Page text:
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Four Things to Know About Crystalline Silica

Working with and/or around stone surfaces as well as other hard materials from which dust is generated brings with it the need for a variety of knowledge. Of course there is the required understanding of how the materials respond to tools used for drilling, cutting, and grinding the material. And there is also the need for understanding a measure of physics too. After all, lifting and handling an awkwardly shaped ton of rock is definitely easier if a bit ingenuity is applied. But in this article we are going to talk a little bit about another area in which stone professionals must be knowledgeable. It has to do with safety. For the next few paragraphs, we will talk about four things to know about crystalline silica if you are working in the stone industry. You may be surprised to find out that the safety of employees could be at risk with every breath they take.

1: What Crystalline Silica Is

Crystalline silica occurs naturally. It is a mineral that is ubiquitously distributed throughout the earth's crust. One of the most common forms this mineral is found in is quartz. Crystalline silica is in sand, rock, and stone to one degree or another. Because of this mineral's widespread existence in so many components, it is also found in man-made materials such as the following:

  • Concrete
  • Pavers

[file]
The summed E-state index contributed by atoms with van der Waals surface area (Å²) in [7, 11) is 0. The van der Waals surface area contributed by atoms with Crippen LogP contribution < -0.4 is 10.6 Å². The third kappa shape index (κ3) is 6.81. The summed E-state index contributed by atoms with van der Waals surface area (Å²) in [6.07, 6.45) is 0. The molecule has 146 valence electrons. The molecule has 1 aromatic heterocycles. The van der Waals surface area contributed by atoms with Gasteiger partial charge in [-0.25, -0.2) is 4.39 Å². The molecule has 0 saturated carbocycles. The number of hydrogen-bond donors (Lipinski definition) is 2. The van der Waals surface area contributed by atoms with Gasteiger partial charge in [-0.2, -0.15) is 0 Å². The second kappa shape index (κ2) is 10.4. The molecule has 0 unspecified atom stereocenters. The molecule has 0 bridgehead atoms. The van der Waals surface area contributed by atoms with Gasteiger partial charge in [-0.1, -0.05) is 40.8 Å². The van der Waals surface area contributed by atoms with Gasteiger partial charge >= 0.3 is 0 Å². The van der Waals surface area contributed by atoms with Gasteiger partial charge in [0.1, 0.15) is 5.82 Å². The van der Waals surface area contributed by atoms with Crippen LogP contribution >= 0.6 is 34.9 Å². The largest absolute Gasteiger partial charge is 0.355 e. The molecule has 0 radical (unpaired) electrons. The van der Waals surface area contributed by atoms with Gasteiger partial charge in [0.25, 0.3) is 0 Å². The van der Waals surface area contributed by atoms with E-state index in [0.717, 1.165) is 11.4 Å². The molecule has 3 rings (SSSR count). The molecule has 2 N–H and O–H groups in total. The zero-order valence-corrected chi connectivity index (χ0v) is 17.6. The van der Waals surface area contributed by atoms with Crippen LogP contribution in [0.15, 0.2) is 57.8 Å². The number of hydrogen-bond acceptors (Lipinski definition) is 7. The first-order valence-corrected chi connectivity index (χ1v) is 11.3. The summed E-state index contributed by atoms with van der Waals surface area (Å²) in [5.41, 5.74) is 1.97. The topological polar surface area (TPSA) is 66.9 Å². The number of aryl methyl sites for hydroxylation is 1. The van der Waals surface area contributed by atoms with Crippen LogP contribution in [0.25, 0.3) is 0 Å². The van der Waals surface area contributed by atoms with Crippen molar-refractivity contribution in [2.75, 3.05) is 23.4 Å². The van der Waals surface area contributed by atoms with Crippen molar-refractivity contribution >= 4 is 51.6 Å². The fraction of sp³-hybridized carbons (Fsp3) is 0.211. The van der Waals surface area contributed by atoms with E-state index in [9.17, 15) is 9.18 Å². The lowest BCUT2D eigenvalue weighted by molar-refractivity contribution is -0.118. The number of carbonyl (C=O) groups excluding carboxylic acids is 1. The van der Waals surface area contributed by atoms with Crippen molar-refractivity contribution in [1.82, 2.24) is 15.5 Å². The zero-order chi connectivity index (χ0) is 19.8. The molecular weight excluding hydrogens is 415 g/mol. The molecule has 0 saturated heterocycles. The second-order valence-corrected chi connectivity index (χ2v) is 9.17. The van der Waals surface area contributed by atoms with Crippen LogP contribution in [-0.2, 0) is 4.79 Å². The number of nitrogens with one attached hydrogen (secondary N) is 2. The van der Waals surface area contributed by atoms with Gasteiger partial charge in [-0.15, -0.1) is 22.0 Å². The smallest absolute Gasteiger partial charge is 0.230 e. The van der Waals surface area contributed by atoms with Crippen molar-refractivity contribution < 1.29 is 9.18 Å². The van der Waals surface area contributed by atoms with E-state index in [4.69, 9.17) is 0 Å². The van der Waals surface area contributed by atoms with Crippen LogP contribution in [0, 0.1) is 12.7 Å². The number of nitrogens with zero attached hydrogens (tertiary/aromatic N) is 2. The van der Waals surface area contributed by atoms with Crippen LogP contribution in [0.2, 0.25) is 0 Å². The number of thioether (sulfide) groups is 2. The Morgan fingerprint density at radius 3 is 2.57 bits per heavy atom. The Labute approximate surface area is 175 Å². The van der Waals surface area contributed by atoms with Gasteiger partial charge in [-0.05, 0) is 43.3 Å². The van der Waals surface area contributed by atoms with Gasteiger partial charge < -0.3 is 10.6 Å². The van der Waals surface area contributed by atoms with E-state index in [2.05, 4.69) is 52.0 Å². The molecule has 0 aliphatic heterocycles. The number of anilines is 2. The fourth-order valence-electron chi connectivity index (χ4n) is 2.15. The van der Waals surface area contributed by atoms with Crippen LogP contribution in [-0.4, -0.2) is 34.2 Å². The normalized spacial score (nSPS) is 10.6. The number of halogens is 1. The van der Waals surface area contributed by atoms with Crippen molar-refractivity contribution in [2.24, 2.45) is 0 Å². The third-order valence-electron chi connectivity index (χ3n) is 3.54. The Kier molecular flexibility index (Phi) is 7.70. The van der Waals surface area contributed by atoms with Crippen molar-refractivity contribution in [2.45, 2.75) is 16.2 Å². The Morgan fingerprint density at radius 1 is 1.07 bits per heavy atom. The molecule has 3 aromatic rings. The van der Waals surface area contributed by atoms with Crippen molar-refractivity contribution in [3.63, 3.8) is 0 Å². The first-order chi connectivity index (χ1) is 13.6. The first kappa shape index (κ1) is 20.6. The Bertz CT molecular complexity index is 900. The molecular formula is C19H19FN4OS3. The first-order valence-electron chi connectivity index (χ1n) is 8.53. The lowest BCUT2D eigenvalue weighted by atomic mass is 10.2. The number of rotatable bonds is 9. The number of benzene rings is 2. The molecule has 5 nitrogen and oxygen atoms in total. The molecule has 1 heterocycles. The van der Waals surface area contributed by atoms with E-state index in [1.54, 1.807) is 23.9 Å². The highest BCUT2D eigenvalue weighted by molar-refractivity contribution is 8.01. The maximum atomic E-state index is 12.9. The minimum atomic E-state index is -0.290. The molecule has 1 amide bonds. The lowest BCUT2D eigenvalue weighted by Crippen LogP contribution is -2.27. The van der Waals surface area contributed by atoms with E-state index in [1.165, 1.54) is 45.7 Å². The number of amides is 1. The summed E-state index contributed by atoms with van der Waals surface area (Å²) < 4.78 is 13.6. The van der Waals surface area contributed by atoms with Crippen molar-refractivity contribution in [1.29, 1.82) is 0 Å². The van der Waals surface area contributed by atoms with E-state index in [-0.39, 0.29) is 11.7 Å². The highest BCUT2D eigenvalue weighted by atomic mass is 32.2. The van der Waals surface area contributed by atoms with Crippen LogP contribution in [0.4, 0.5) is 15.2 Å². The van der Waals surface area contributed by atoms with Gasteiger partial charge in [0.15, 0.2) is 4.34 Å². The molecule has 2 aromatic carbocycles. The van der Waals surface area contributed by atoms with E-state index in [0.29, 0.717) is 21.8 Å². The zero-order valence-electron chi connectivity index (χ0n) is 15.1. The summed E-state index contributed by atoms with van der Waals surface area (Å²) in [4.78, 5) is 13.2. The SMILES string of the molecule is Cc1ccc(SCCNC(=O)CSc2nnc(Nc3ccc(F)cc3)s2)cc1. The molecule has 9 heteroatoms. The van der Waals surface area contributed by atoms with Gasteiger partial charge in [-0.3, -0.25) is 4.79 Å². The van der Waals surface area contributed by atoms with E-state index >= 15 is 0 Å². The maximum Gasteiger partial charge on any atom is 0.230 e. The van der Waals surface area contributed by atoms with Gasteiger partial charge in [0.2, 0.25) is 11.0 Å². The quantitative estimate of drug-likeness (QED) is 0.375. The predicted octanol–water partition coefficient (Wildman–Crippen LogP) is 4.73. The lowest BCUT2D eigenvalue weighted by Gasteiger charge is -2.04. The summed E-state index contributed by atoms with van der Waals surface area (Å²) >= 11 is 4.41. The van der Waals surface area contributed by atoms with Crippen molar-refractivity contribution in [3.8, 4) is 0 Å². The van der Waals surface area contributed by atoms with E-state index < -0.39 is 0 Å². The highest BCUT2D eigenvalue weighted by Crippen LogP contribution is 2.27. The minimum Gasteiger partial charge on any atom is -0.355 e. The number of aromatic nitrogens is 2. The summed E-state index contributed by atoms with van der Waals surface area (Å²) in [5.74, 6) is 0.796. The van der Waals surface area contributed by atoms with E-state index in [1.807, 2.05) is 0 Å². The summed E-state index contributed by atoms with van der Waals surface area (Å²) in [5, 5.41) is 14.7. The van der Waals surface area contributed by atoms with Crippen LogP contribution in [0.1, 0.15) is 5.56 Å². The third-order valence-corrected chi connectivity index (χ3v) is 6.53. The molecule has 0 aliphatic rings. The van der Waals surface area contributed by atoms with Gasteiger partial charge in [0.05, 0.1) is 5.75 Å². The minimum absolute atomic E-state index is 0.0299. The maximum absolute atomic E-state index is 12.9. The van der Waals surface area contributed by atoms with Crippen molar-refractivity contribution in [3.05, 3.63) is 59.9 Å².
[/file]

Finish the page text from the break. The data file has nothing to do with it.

• Brick
  • Mortar
  • Cinder Blocks
  • Landscape Stone

As you are no doubt aware, all of the above materials are formed, shaped, cut, sawed, quarried, and drilled using tools designed for working stone. These tasks and the equipment that perform them generate particulates, or little, tiny, pieces of the material that float in the air. And because the crystalline silica is in these very small particles, it too is floating around in the air.

2: Crystalline Silica Matters to Your Health

As common as crystalline silica is, it would be easy to think that it is just like all the other dust in the air. However, inhalation and over-exposure to these particles that are invisible to the naked eye, brings with it potential health issues. For example, the following medical designations or conclusions have been made by various agencies:

  • IARC - Crystalline Silica is carcinogenic to humans.
  • U.S. National Toxicology Program - Crystalline Silica is carcinogenic to humans.
  • NIOSH (US) - Recommended that respirable crystalline silica be considered a potential occupational carcinogen.

As you can see from the above list each agency has determined that crystalline silica is carcinogenic. Why does that designation matter?

3: Why it is Important to You

The reason the potential health implications of crystalline silica is important is simple. Exposure to these particles can be minimized. Responsible compliance by employers and workers reduces exposure to crystalline silica. By providing training, instruction, and the proper dust minimizing equipment and PPE to workers, employers contribute to reducing the exposure.

Workers contribute as well. They do this by complying with the training and instruction, wearing the PPE provided, and following the instruction for operating and using the equipment provided.

4: You can Minimize Exposure

By implementing some basic practices, employers and employees can work together to reduce the exposure to crystalline silica. The following lists of things to do and things to not do are some practical ways to minimize exposure.

The Do and Do Nots of Crystalline Silica

As we have seen in this article, there is good reason to be concerned with keeping your facility free of stone dust by several means, including water filtration systems. The responsible compliance with safety standards not only contribute to a safe shop but also provide better working conditions.